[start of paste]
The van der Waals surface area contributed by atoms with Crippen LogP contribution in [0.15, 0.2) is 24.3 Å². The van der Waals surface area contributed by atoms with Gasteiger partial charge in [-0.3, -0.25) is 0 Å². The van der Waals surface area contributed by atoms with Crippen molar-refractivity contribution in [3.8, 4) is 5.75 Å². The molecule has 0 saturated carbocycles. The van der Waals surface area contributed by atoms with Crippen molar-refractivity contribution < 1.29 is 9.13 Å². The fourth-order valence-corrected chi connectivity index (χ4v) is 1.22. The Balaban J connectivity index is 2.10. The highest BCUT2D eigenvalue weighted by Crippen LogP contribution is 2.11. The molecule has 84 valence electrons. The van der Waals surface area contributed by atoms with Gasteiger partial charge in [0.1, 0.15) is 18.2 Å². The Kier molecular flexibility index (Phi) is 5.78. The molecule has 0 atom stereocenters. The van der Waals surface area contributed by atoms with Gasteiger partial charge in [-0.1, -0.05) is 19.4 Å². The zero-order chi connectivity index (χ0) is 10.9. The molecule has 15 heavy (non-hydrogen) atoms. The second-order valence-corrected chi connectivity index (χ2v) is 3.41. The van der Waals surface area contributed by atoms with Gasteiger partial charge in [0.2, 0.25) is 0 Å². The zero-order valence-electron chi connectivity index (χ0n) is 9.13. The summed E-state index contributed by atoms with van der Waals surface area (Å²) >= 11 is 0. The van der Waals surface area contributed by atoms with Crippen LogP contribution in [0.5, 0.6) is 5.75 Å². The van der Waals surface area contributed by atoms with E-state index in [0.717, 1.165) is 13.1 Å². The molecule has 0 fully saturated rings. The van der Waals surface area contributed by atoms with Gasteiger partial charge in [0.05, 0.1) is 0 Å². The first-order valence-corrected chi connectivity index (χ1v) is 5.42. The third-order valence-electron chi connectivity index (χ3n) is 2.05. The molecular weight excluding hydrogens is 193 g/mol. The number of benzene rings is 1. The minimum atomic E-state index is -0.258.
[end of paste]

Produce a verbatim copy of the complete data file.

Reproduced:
The van der Waals surface area contributed by atoms with Crippen LogP contribution in [0.15, 0.2) is 24.3 Å². The van der Waals surface area contributed by atoms with Gasteiger partial charge in [-0.3, -0.25) is 0 Å². The van der Waals surface area contributed by atoms with Crippen molar-refractivity contribution in [3.8, 4) is 5.75 Å². The molecule has 0 saturated carbocycles. The van der Waals surface area contributed by atoms with Crippen molar-refractivity contribution < 1.29 is 9.13 Å². The fourth-order valence-corrected chi connectivity index (χ4v) is 1.22. The Balaban J connectivity index is 2.10. The highest BCUT2D eigenvalue weighted by Crippen LogP contribution is 2.11. The molecule has 84 valence electrons. The van der Waals surface area contributed by atoms with Gasteiger partial charge in [0.1, 0.15) is 18.2 Å². The Kier molecular flexibility index (Phi) is 5.78. The molecule has 0 atom stereocenters. The van der Waals surface area contributed by atoms with Gasteiger partial charge in [-0.1, -0.05) is 19.4 Å². The zero-order chi connectivity index (χ0) is 10.9. The molecule has 15 heavy (non-hydrogen) atoms. The second-order valence-corrected chi connectivity index (χ2v) is 3.41. The van der Waals surface area contributed by atoms with Gasteiger partial charge in [0.2, 0.25) is 0 Å². The zero-order valence-electron chi connectivity index (χ0n) is 9.13. The summed E-state index contributed by atoms with van der Waals surface area (Å²) >= 11 is 0. The van der Waals surface area contributed by atoms with Crippen LogP contribution in [0.5, 0.6) is 5.75 Å². The van der Waals surface area contributed by atoms with E-state index in [0.717, 1.165) is 13.1 Å². The molecule has 0 fully saturated rings. The van der Waals surface area contributed by atoms with Gasteiger partial charge in [0.05, 0.1) is 0 Å². The first-order valence-corrected chi connectivity index (χ1v) is 5.42. The third-order valence-electron chi connectivity index (χ3n) is 2.05. The molecular weight excluding hydrogens is 193 g/mol. The number of benzene rings is 1. The minimum atomic E-state index is -0.258.